Herring’s office also filed a separate brief in support of the motion to intervene.
That makes three states which have joined lawsuits against the federal government yesterday alone.

Democrats’ Legal Wars with Trump Administration Have Begun

A group of sixteen Democratic state attorneys general met in Florida over the weekend and issued a joint statement blasting President Trump’s controversial executive order which led to the detention of travelers from seven Muslim nations at airports throughout the United States:

“As the chief legal officers for over 130 million Americans and foreign residents of our states, we condemn President Trump’s unconstitutional, un-American and unlawful Executive Order and will work together to ensure the federal government obeys the Constitution, respects our history as a nation of immigrants, and does not unlawfully target anyone because of their national origin or faith.

“Religious liberty has been, and always will be, a bedrock principle of our country, and no president can change that truth.

“Yesterday, multiple federal courts ordered a stay of the Administration’s dangerous Executive Order. We applaud those decisions and will use all of the tools of our offices to fight this unconstitutional order and preserve our nation’s national security and core values.

“We are confident that the Executive Order will ultimately be struck down by the courts. In the meantime, we are committed to working to ensure that as few people as possible suffer from the chaotic situation that it has created.”

Federal judges in four states issued orders temporarily forbidding the removal of some individuals that were affected by the executive order which led to protests at airports across the country.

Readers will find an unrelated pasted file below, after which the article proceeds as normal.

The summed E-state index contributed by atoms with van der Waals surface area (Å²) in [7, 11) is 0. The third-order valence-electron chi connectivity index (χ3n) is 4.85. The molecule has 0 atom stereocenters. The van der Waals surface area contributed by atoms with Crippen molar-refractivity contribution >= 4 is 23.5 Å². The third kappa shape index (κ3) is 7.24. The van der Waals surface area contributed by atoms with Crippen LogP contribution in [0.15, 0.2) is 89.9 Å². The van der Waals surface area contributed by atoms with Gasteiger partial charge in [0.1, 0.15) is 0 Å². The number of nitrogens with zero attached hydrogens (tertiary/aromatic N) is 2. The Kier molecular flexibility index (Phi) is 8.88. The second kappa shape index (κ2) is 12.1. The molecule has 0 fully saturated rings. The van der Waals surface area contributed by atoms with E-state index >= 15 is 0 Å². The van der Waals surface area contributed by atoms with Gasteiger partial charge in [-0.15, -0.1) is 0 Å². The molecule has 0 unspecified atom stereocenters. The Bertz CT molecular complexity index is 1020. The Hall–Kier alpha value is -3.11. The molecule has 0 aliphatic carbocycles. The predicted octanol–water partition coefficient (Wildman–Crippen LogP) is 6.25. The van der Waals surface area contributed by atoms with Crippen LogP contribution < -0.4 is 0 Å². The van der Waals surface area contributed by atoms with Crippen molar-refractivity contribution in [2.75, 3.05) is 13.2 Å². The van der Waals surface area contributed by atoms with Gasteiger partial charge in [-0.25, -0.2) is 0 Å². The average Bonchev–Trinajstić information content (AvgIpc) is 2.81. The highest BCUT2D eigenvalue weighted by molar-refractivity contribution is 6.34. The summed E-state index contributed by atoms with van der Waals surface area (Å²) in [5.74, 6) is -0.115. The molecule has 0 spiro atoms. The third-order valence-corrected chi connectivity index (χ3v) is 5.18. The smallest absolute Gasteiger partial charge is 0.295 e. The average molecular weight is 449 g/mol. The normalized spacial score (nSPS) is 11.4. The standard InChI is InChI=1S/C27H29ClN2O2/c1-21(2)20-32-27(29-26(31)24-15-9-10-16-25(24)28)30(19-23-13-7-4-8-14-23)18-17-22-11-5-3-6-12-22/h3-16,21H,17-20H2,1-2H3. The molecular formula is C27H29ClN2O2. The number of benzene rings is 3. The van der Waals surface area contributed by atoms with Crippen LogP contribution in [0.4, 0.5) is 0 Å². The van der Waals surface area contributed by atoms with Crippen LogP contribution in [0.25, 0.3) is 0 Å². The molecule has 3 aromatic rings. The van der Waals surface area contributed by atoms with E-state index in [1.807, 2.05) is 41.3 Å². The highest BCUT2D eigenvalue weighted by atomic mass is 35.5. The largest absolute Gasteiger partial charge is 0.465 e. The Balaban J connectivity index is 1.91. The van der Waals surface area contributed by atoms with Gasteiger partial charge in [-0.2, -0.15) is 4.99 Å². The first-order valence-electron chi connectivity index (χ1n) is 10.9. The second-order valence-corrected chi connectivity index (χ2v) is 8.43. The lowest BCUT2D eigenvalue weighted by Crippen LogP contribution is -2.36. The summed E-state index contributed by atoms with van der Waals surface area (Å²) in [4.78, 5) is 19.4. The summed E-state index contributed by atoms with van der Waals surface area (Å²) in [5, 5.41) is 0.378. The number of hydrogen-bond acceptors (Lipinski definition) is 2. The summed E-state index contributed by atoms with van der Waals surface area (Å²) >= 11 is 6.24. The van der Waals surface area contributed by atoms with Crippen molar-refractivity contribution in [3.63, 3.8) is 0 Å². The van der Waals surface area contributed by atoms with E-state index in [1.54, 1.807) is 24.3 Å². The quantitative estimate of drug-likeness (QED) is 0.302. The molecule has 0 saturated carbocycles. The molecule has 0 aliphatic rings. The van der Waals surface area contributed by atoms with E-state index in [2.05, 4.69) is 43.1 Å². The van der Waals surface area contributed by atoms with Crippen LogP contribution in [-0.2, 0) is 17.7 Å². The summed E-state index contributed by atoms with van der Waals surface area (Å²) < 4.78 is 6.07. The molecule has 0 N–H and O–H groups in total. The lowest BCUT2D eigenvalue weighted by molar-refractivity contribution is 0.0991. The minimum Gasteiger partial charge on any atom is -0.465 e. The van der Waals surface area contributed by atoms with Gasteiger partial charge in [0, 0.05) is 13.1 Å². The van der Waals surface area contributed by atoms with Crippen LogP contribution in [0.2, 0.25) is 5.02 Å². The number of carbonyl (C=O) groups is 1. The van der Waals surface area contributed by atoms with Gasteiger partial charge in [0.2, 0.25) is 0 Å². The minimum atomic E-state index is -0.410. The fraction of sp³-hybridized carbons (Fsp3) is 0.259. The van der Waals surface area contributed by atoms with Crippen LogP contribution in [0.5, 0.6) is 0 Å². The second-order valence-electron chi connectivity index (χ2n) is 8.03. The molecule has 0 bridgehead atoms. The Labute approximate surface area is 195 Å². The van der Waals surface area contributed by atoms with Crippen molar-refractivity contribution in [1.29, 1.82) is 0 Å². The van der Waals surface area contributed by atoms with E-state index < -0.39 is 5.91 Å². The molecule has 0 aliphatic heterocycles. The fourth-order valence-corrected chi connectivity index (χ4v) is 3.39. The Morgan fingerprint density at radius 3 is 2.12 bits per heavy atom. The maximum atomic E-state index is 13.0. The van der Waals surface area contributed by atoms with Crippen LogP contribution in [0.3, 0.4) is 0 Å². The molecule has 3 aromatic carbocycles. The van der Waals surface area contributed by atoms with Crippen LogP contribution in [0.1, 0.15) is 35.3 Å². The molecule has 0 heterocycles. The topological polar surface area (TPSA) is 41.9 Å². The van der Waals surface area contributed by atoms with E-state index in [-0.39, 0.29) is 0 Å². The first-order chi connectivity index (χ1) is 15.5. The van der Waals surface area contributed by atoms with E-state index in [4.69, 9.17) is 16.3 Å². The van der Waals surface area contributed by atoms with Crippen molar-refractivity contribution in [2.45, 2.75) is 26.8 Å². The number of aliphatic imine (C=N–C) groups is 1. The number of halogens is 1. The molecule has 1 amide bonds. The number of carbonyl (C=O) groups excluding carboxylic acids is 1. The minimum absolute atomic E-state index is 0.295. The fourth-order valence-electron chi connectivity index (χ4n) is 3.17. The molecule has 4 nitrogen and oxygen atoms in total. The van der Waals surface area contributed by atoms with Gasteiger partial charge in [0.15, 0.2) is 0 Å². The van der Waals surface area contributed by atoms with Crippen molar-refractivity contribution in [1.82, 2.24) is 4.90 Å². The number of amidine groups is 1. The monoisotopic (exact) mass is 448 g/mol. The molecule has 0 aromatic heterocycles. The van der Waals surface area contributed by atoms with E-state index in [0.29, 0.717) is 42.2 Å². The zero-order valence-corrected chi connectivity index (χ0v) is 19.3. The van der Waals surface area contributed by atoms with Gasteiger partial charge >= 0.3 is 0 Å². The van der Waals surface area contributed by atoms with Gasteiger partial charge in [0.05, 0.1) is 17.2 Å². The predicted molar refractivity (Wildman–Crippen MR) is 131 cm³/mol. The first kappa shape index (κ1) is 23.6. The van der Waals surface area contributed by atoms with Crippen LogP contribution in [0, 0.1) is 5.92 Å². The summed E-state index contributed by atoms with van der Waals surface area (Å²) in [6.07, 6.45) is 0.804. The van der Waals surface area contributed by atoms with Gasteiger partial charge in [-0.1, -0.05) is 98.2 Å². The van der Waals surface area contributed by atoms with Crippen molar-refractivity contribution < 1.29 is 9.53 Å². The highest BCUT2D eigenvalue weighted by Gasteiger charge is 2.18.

Washington state Attorney General Bob Ferguson filed a lawsuit this morning against the federal government seeking to invalidate President Trump’s executive order. (Read the PDF of the complaint.) In addition, Ferguson filed a motion for a temporary restraining order seeking to “temporarily bar enforcement of the Order nationwide.”

At a press conference, Ferguson said that Amazon and Expedia – tech companies both based in Washington state – would be filing declarations of support with the lawsuit. A Microsoft representative said that the company would also be supportive of the lawsuit. Both the lawsuit and the restraining order mention that the tech industry relies on skilled immigrants working under the H-1B visa program. The filings say the executive order would adversely impact the companies’ employees and in the case of Expedia, some of its customers, who are travelers with passports from the seven countries named in the order. The lawsuit also mentions that 230 students from the affected countries are currently enrolled at the University of Washington and Washington State University.

This is the first of what will likely be several lawsuits against the federal government regarding this executive order. The issue will probably eventually make its way to the Supreme Court.